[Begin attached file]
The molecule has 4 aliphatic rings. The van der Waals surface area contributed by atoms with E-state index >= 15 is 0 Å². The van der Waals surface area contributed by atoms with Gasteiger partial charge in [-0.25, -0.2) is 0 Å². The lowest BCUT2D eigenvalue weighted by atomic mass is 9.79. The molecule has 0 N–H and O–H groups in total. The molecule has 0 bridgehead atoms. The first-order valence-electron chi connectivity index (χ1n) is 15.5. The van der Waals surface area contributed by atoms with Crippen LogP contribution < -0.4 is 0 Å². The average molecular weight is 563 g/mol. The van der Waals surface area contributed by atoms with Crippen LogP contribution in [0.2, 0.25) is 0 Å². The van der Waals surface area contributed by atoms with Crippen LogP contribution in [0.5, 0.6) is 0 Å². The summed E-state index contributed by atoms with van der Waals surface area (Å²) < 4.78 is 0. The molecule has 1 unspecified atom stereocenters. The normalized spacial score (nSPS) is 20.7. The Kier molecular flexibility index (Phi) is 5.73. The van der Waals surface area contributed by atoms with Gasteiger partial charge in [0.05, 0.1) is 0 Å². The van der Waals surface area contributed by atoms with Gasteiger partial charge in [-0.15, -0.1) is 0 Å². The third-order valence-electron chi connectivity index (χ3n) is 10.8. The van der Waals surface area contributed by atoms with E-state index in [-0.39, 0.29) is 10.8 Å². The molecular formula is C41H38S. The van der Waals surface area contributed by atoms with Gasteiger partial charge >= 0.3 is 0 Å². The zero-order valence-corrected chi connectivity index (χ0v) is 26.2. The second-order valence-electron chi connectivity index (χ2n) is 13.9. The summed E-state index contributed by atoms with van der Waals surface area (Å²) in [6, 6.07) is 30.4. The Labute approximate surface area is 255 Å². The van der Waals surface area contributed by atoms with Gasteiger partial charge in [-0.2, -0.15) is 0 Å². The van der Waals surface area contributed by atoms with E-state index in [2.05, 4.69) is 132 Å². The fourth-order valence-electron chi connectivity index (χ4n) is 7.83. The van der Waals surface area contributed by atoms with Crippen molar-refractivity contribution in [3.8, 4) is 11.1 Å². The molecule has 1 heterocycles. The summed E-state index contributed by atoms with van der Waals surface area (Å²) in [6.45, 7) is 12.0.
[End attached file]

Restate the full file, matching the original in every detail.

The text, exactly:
The molecule has 4 aliphatic rings. The van der Waals surface area contributed by atoms with E-state index >= 15 is 0 Å². The van der Waals surface area contributed by atoms with Gasteiger partial charge in [-0.25, -0.2) is 0 Å². The lowest BCUT2D eigenvalue weighted by atomic mass is 9.79. The molecule has 0 N–H and O–H groups in total. The molecule has 0 bridgehead atoms. The first-order valence-electron chi connectivity index (χ1n) is 15.5. The van der Waals surface area contributed by atoms with Crippen LogP contribution < -0.4 is 0 Å². The average molecular weight is 563 g/mol. The van der Waals surface area contributed by atoms with Crippen LogP contribution in [0.2, 0.25) is 0 Å². The van der Waals surface area contributed by atoms with Crippen LogP contribution in [0.5, 0.6) is 0 Å². The summed E-state index contributed by atoms with van der Waals surface area (Å²) < 4.78 is 0. The molecule has 1 unspecified atom stereocenters. The normalized spacial score (nSPS) is 20.7. The Kier molecular flexibility index (Phi) is 5.73. The van der Waals surface area contributed by atoms with Gasteiger partial charge in [0.05, 0.1) is 0 Å². The van der Waals surface area contributed by atoms with Gasteiger partial charge in [-0.15, -0.1) is 0 Å². The third-order valence-electron chi connectivity index (χ3n) is 10.8. The van der Waals surface area contributed by atoms with E-state index in [-0.39, 0.29) is 10.8 Å². The molecular formula is C41H38S. The van der Waals surface area contributed by atoms with Gasteiger partial charge >= 0.3 is 0 Å². The zero-order valence-corrected chi connectivity index (χ0v) is 26.2. The second-order valence-electron chi connectivity index (χ2n) is 13.9. The summed E-state index contributed by atoms with van der Waals surface area (Å²) in [6, 6.07) is 30.4. The Labute approximate surface area is 255 Å². The van der Waals surface area contributed by atoms with Gasteiger partial charge in [-0.2, -0.15) is 0 Å². The van der Waals surface area contributed by atoms with E-state index in [2.05, 4.69) is 132 Å². The fourth-order valence-electron chi connectivity index (χ4n) is 7.83. The van der Waals surface area contributed by atoms with Crippen molar-refractivity contribution in [3.8, 4) is 11.1 Å². The molecule has 1 heterocycles. The summed E-state index contributed by atoms with van der Waals surface area (Å²) in [6.45, 7) is 12.0.